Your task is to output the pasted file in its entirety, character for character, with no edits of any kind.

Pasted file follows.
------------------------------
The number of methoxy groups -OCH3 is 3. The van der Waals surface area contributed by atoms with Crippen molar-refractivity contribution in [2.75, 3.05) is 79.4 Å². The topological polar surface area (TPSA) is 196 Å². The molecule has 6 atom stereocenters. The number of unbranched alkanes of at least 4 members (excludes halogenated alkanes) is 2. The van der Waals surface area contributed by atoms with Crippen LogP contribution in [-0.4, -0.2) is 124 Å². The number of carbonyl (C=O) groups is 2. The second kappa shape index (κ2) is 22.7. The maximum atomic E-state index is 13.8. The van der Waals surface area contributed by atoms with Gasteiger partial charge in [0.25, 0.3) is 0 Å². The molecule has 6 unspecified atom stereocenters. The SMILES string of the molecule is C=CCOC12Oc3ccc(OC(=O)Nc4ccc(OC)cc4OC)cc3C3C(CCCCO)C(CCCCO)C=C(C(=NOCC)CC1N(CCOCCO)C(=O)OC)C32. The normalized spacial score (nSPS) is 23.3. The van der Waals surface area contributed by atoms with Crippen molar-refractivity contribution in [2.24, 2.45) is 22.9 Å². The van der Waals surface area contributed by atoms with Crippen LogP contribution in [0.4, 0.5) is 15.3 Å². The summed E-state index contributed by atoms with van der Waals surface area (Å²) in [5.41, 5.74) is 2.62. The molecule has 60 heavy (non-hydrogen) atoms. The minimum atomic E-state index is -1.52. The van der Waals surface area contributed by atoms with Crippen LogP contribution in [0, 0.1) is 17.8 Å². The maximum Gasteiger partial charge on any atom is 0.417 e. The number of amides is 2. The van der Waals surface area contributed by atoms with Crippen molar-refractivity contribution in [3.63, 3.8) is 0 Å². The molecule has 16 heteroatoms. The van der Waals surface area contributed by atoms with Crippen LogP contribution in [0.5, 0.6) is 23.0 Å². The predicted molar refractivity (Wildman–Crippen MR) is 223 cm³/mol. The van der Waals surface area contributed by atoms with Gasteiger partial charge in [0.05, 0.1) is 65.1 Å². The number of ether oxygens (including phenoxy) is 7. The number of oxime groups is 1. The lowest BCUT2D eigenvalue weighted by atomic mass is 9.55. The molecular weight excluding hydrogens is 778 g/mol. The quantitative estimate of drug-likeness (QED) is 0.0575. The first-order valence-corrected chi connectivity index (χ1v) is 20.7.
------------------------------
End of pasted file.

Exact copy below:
The number of methoxy groups -OCH3 is 3. The van der Waals surface area contributed by atoms with Crippen molar-refractivity contribution in [2.75, 3.05) is 79.4 Å². The topological polar surface area (TPSA) is 196 Å². The molecule has 6 atom stereocenters. The number of unbranched alkanes of at least 4 members (excludes halogenated alkanes) is 2. The van der Waals surface area contributed by atoms with Crippen LogP contribution in [-0.4, -0.2) is 124 Å². The number of carbonyl (C=O) groups is 2. The second kappa shape index (κ2) is 22.7. The maximum atomic E-state index is 13.8. The van der Waals surface area contributed by atoms with Gasteiger partial charge in [0.25, 0.3) is 0 Å². The molecule has 6 unspecified atom stereocenters. The SMILES string of the molecule is C=CCOC12Oc3ccc(OC(=O)Nc4ccc(OC)cc4OC)cc3C3C(CCCCO)C(CCCCO)C=C(C(=NOCC)CC1N(CCOCCO)C(=O)OC)C32. The normalized spacial score (nSPS) is 23.3. The van der Waals surface area contributed by atoms with Crippen molar-refractivity contribution in [2.24, 2.45) is 22.9 Å². The van der Waals surface area contributed by atoms with Crippen LogP contribution in [0.4, 0.5) is 15.3 Å². The summed E-state index contributed by atoms with van der Waals surface area (Å²) in [5.41, 5.74) is 2.62. The molecule has 60 heavy (non-hydrogen) atoms. The minimum atomic E-state index is -1.52. The van der Waals surface area contributed by atoms with Crippen LogP contribution in [0, 0.1) is 17.8 Å². The maximum Gasteiger partial charge on any atom is 0.417 e. The number of amides is 2. The van der Waals surface area contributed by atoms with Crippen molar-refractivity contribution in [3.63, 3.8) is 0 Å². The molecule has 16 heteroatoms. The van der Waals surface area contributed by atoms with Crippen LogP contribution in [0.5, 0.6) is 23.0 Å². The predicted molar refractivity (Wildman–Crippen MR) is 223 cm³/mol. The van der Waals surface area contributed by atoms with Gasteiger partial charge in [0.05, 0.1) is 65.1 Å². The number of ether oxygens (including phenoxy) is 7. The number of oxime groups is 1. The lowest BCUT2D eigenvalue weighted by atomic mass is 9.55. The molecular weight excluding hydrogens is 778 g/mol. The quantitative estimate of drug-likeness (QED) is 0.0575. The first-order valence-corrected chi connectivity index (χ1v) is 20.7.